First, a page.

It’s impossible to separate my love for Sharice’s “I Love Your Smile” from the nostalgia it evokes.
They’re one and the same.
“I Love Your Smile” is a slice of such a specific time and place for me. It is a perfect encapsulation of the pure, twinkling, late-80s R&B birthed by Janet Jackson with Jimmy Jam and Terry Lewis, complete with a woozy saxophone riff by Branford Marsalis.
Produced by Grammy-winning drummer-turned-hitmaker Narada Michael Walden, it’s an updated R&B version of the mall pop from The Jets and Debbie Gibson, free from rock crossover elements that would come with songs like En Vogue’s “Free Your Mind” or samples that would come to dominate 90s Hip Hop by the middle of the decade.
It’s so sweet and plaintive. Almost oppressively sweet. The lyrics are about Sharice daydreaming through class and work, her mind fixated on the simplicity of a cute boy’s smile. The chorus is literally just her repeating “I love your smile” over the scatted vocal riff that opens and closes the song.
Sitting in my class, just drifting away
Staring into the windows of the world, yeah
I can’t hear the teacher, his books don’t call me at all
I don’t see the bad boys tryin’ to catch some play
‘Cause I love your smile
I love your smile
Looking at all of those elements one by one, it seems impossible that this song is good at all. My love for it must be pure nostalgia, right?
Taken altogether, the elements speak to a specific sense of teenage innocence in music that hasn’t returned to the top of the pop charts in force since then. Songs that start with “sitting in class” stopped being Billboard smashes unless the line was delivered with irony and retrospect.
The wistful simplicity of “I Love Your Smile” isn’t so different than how Britney’s loneliness was killing her in “Hit Me Baby (One More Time.” Yet, the late-90s teen pop resurgence heralded by Britney and Christina was threaded with self-awareness and sexual liberation that didn’t exist for Sharice.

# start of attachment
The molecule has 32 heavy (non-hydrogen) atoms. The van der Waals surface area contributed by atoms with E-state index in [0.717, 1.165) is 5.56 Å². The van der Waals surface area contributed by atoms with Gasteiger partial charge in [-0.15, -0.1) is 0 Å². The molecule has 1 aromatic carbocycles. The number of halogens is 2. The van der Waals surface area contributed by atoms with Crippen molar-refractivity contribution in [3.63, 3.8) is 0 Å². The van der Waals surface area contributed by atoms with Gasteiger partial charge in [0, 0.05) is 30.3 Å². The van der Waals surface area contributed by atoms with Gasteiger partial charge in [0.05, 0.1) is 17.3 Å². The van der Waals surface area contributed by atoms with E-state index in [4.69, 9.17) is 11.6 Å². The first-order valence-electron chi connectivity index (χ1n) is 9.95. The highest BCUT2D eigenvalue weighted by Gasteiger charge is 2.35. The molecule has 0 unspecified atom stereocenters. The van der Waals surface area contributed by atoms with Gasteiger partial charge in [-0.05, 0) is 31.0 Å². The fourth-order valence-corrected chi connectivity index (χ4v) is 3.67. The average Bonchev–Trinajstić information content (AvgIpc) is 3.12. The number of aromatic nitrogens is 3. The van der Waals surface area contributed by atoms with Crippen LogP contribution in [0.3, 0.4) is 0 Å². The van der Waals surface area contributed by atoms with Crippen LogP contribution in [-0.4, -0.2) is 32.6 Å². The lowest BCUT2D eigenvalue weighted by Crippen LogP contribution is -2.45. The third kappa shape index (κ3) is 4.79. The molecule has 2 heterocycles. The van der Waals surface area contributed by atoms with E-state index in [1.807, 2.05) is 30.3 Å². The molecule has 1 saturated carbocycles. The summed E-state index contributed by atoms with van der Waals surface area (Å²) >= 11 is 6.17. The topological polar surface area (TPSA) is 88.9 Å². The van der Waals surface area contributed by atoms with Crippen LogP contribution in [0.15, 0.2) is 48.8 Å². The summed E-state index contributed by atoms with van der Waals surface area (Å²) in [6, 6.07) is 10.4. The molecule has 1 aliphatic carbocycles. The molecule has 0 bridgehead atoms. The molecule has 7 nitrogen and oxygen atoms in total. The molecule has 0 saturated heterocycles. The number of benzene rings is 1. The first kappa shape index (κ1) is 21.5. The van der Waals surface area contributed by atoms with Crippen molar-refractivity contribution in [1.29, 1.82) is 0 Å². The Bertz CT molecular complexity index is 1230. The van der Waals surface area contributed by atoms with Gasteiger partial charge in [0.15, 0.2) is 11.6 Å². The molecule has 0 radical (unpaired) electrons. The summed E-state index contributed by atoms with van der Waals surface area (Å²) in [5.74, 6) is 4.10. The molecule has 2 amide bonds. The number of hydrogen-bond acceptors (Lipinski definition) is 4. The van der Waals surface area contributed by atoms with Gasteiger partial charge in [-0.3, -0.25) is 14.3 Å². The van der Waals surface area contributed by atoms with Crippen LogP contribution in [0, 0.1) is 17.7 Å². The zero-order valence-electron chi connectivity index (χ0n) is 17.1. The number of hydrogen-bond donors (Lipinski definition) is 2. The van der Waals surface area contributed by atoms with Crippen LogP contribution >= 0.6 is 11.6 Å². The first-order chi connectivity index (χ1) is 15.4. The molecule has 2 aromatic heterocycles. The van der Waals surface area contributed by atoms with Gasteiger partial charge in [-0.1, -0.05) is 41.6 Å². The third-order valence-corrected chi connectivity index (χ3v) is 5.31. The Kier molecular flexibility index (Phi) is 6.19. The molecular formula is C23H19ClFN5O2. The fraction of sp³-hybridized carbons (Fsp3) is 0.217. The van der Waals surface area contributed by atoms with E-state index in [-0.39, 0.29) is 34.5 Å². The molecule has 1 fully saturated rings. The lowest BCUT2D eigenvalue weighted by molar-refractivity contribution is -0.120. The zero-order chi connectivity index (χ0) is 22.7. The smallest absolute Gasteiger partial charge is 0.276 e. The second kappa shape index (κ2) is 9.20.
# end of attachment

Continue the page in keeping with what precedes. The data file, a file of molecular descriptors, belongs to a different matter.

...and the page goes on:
There was no double entendre of being “rubbed the right way” in “I Love Your Smile.” It wears its heart on its sleeve, and Sharice’s biggest worries are putting a little black dress on a credit card and “thunder clouds of doubt” about if her love will be returned.
When I hear “I Love Your Smile,” I hear sunshine – which is ironic, since it peaked on the charts over Christmas break at the end of 1991. However, that means it was still in regular rotation in the spring of 1992. That makes sense with how it summons sunshine and pure innocence for me. That was my final year of schoolyard simplicity, existing right at the precipice of I realizing the darker themes that surrounded me in my Born Again Christian education.
Sharice’s innocence and my innocence were one and the same. That might be why this song will always work for me, even if it falls flat for a modern listener – although, I maintain that it’s hard to resist that scatted hook.